Waterfalls

Water Technology Innovation

Why invest in water technology innovation

 

Around the world, cities, farmers, industries, energy suppliers and ecosystems are increasingly competing for their daily water needs. Without proper water management and concrete innovation in this sector, the costs of this state of things can be high – not just financially, but also in terms of lost opportunities, compromised health and environmental damage. In the absence of major policy changes and much better water management, the situation will deteriorate and water availability will become increasingly uncertain. 

The water issue has become increasingly important in international politics due to tensions related to water control. In all continents the risks of clashes around shared aquifers, rivers and lakes are multiplying: Nile, Jordan, Mekong, Tigris and Euphrates, Ganges, Colorado, etc.

The growth of migration processes towards Europe is also attributed to the reduced availability of water. In particular, the drying up of Lake Chad, located in the Sahel area south of the Sahara, has, for some time, triggered an intense process of migration towards European countries.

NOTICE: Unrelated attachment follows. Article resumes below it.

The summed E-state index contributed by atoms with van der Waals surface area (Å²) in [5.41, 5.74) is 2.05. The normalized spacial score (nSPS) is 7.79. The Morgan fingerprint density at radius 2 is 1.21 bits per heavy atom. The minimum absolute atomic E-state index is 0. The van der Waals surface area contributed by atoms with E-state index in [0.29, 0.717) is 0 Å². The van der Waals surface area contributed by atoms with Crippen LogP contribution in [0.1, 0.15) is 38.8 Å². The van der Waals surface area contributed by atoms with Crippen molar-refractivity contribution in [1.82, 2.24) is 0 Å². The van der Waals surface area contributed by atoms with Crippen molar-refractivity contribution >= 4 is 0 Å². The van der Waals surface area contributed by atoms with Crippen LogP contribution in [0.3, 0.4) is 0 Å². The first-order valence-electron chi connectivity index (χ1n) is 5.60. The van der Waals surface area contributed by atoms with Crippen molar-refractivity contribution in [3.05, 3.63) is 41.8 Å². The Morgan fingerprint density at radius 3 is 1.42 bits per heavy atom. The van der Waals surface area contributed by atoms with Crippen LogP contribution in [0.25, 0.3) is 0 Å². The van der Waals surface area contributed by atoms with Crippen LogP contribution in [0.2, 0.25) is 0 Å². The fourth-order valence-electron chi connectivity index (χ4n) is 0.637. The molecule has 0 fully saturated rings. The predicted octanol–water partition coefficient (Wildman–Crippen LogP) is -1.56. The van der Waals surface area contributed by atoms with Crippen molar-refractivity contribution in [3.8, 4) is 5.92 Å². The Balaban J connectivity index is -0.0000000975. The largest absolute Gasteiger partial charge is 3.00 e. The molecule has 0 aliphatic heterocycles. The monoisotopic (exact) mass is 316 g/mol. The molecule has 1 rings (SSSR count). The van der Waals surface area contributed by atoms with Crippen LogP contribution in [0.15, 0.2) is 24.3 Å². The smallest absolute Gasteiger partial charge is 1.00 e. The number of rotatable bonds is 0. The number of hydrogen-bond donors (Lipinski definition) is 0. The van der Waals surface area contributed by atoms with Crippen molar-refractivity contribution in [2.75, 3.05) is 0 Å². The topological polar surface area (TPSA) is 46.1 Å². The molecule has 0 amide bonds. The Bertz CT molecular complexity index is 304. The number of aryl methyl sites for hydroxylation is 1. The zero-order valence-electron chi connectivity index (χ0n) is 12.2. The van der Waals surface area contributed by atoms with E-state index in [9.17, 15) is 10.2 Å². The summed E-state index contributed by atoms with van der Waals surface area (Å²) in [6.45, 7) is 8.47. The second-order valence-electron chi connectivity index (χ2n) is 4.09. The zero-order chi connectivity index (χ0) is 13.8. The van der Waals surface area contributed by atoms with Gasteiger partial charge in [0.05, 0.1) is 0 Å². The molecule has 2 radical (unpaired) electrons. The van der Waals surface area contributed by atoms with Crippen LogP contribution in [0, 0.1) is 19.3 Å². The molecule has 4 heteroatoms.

In such a scenario, there are many opportunities for the industry sector and the finance market.

There is a problem with the quantity but also with the quality of water.

Water demand is projected to increase by 53% globally between 2008 and 2030

  • The “Water 2030 Global Water Supply and Demand model” promoted by the World Bank Group indicates that global water consumption will increase by 53% between 2008 and 2030. The increase in consumption will mainly take place in agriculture (+ 45%), in industry (+ 88%) and in municipal and domestic consumption (+ 50%).

  • Agriculture is the sector in which more water is used globally. Irrigation of agricultural land accounts for 70% of the water used universally. In developing countries, irrigation makes up 95% of global water use and plays a key role in food security. The development of these countries will depend on the possibility of expanding irrigated agriculture.

  • If the global gap is not filled, developing and emerging economies will suffer the most. In these countries, increasing water scarcity and deteriorating water quality are already critical issues today.

 

  • Global changes such as rapid urbanization and climate change amplify these concerns. The need for safe treatment of wastewater is fundamental to the well-being of societies, economies, and the environment.